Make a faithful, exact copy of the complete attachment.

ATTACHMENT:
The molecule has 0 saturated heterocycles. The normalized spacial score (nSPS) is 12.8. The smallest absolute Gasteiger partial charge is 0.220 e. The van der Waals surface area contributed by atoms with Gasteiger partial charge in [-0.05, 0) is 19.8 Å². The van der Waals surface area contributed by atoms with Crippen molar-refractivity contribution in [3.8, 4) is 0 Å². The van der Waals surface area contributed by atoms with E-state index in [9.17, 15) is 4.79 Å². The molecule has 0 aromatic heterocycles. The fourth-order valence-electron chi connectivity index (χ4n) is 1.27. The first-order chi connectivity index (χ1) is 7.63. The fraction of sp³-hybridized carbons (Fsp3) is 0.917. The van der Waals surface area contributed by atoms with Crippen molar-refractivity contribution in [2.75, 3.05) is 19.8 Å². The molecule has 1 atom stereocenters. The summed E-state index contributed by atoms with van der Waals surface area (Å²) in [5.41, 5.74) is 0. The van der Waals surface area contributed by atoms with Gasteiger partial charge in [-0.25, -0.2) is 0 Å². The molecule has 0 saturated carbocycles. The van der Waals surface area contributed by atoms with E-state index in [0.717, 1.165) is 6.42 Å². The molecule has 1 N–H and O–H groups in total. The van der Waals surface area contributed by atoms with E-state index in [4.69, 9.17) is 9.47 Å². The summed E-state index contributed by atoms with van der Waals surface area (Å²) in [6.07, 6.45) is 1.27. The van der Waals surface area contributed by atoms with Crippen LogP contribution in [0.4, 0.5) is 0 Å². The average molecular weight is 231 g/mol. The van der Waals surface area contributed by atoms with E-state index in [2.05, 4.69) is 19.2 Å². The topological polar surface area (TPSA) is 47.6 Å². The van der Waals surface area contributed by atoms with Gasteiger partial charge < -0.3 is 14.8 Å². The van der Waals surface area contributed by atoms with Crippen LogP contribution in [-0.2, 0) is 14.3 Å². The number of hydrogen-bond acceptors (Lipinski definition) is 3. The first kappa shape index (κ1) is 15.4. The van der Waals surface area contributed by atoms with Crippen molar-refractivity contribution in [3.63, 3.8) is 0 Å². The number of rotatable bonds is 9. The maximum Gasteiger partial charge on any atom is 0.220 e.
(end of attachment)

The molecule has 0 saturated heterocycles. The normalized spacial score (nSPS) is 12.8. The smallest absolute Gasteiger partial charge is 0.220 e. The van der Waals surface area contributed by atoms with Gasteiger partial charge in [-0.05, 0) is 19.8 Å². The van der Waals surface area contributed by atoms with Crippen molar-refractivity contribution in [3.8, 4) is 0 Å². The van der Waals surface area contributed by atoms with E-state index in [9.17, 15) is 4.79 Å². The molecule has 0 aromatic heterocycles. The fourth-order valence-electron chi connectivity index (χ4n) is 1.27. The first-order chi connectivity index (χ1) is 7.63. The fraction of sp³-hybridized carbons (Fsp3) is 0.917. The van der Waals surface area contributed by atoms with Crippen molar-refractivity contribution in [2.75, 3.05) is 19.8 Å². The molecule has 1 atom stereocenters. The summed E-state index contributed by atoms with van der Waals surface area (Å²) in [5.41, 5.74) is 0. The van der Waals surface area contributed by atoms with Gasteiger partial charge in [-0.25, -0.2) is 0 Å². The molecule has 0 saturated carbocycles. The van der Waals surface area contributed by atoms with E-state index in [0.717, 1.165) is 6.42 Å². The molecule has 1 N–H and O–H groups in total. The van der Waals surface area contributed by atoms with E-state index in [4.69, 9.17) is 9.47 Å². The summed E-state index contributed by atoms with van der Waals surface area (Å²) in [6.07, 6.45) is 1.27. The van der Waals surface area contributed by atoms with Crippen LogP contribution in [0.4, 0.5) is 0 Å². The average molecular weight is 231 g/mol. The van der Waals surface area contributed by atoms with E-state index in [2.05, 4.69) is 19.2 Å². The topological polar surface area (TPSA) is 47.6 Å². The van der Waals surface area contributed by atoms with Gasteiger partial charge < -0.3 is 14.8 Å². The van der Waals surface area contributed by atoms with Crippen LogP contribution in [-0.2, 0) is 14.3 Å². The number of hydrogen-bond acceptors (Lipinski definition) is 3. The first kappa shape index (κ1) is 15.4. The van der Waals surface area contributed by atoms with Crippen molar-refractivity contribution in [3.63, 3.8) is 0 Å². The number of rotatable bonds is 9. The maximum Gasteiger partial charge on any atom is 0.220 e.